November 24, 2011
Miniature flying robot among TIME’s 2011 best 50 inventions
Rapidly flapping wings to hover, dive, climb, or dart through an open doorway, DARPA’s remotely controlled Nano Air Vehicle relays real-time video from a tiny on-board camera back to its operator. Weighing less than a AA battery and resembling a live hummingbird, the vehicle could give war fighters an unobtrusive view of threats inside or outside a building from a safe distance. This week, TIME Magazine named the Hummingbird one of the best 50 inventions of the year, featuring it on the November 28th cover.
“The Hummingbird’s development is in keeping with a long DARPA tradition of innovation and technical advances for national defense that support the agency’s singular mission – to prevent and create strategic surprise,” said Jay Schnitzer, director, Defense Sciences Office.
Creating a robotic hummingbird, complete with intricate wings and video capability, may not have seemed doable or even imaginable to some. But it was this same DARPA visionary innovation that decades ago led to unmanned aerial vehicles (UAVs), which were, at the time, inconceivable to some because there was no pilot on board. In the past two years, the Air Force has trained more initial qualification pilots to fly UAVs than fighters and bombers combined.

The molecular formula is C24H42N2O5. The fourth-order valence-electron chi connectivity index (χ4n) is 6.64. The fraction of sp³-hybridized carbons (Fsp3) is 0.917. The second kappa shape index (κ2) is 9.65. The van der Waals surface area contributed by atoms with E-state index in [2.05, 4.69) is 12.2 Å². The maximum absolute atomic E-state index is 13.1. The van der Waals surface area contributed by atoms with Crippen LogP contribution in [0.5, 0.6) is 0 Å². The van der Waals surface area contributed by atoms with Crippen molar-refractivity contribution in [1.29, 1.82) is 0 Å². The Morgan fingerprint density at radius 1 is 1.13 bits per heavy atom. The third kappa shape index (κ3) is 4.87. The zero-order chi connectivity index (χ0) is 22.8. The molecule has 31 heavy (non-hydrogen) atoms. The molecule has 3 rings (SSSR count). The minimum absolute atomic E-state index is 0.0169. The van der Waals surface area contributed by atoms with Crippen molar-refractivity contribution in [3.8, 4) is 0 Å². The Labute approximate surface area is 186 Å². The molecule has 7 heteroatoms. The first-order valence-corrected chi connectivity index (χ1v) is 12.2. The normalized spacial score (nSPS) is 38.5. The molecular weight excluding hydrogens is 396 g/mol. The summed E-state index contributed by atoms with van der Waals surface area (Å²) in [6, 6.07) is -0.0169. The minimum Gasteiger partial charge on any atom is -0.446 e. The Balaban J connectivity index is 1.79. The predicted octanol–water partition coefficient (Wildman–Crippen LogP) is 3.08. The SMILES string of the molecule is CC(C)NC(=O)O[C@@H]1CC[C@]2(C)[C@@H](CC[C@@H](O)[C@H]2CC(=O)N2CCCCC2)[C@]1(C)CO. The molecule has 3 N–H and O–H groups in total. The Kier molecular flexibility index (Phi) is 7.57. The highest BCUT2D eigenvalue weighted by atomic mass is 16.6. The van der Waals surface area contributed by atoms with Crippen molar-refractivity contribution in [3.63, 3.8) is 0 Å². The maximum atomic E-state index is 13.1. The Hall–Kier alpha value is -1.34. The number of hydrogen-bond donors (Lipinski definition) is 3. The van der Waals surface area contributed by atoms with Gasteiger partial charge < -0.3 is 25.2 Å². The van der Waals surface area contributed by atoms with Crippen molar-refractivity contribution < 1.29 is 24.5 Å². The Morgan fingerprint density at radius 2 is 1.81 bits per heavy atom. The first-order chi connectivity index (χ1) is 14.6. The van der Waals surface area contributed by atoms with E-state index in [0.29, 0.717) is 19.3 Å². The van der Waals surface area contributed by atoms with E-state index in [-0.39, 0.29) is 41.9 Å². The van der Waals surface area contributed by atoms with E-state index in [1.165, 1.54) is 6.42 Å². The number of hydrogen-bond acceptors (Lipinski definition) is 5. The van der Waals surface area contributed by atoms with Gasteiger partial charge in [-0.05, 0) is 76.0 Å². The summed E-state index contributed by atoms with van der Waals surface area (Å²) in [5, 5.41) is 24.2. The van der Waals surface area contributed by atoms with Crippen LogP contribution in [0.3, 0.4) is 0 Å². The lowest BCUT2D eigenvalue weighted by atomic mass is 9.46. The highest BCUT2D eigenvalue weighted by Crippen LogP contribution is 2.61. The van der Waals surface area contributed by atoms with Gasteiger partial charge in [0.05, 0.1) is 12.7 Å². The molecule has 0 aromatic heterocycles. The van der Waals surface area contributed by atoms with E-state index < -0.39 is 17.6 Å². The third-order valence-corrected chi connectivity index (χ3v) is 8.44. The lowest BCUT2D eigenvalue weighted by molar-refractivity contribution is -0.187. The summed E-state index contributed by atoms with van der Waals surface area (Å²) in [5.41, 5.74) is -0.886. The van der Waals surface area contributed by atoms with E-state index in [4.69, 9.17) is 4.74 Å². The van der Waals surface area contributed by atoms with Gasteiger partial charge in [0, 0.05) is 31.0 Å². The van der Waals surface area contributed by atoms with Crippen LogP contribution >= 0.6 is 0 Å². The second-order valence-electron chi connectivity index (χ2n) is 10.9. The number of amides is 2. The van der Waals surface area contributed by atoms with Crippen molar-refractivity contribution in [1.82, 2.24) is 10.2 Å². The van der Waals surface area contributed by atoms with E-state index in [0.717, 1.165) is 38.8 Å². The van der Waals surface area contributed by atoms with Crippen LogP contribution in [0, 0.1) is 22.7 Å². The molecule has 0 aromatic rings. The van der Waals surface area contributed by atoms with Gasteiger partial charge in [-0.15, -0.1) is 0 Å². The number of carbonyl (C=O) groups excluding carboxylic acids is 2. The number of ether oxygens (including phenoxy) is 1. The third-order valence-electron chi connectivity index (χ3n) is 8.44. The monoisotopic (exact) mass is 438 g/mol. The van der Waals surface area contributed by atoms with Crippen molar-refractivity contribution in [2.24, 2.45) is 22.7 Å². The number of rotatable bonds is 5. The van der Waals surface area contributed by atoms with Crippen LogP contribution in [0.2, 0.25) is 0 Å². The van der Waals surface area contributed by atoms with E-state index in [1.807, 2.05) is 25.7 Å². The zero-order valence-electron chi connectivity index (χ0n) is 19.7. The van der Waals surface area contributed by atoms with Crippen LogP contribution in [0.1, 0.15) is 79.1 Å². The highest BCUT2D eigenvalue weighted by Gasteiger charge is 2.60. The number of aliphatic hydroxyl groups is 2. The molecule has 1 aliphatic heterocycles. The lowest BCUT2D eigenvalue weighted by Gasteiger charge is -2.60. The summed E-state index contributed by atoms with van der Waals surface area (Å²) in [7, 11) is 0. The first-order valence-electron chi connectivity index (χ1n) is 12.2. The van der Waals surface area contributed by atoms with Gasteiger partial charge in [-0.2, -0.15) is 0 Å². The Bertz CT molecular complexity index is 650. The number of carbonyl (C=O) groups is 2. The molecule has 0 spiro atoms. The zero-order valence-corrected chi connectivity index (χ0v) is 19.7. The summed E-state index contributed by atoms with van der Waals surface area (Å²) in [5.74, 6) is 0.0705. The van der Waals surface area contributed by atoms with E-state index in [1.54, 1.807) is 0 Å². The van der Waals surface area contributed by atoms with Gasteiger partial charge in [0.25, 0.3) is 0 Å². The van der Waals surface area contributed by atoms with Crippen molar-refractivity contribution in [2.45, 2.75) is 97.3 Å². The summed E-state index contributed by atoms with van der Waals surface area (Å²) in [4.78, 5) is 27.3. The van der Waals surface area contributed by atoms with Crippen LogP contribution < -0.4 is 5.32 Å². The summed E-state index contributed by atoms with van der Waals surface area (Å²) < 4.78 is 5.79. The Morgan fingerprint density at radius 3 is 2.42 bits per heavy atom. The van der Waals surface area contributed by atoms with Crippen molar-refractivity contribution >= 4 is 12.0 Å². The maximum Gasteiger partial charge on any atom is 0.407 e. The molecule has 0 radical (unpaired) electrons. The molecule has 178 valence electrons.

“Advances at DARPA challenge existing perspectives as they progress from seemingly impossible through improbable to inevitable,” said, DARPA Director Dr. Regina Dugan.
UAVs from the small WASP, to the Predator, to Global Hawk now number in the hundreds in Afghanistan. What once seemed inconceivable is now routine.
“At DARPA today we have many examples of people – national treasures themselves – who left lucrative careers, and PhD programs, to join the fight,” Dugan said. “Technically astute, inspiringly articulate, full of ‘fire in the belly,’ they are hell-bent and unrelenting in their efforts to show the world what’s possible. And they do it in service to our Nation.”
TIME Magazine also recognized DARPA’s innovative breakthrough in 3-D holography, the Urban Photonic Sandtable Display, among its top 50 inventions. The holographic sand table could give war fighters a virtual mission planning tool by enabling color 3-D scene depictions, viewable by 20 people from any direction—with no 3-D glasses required.
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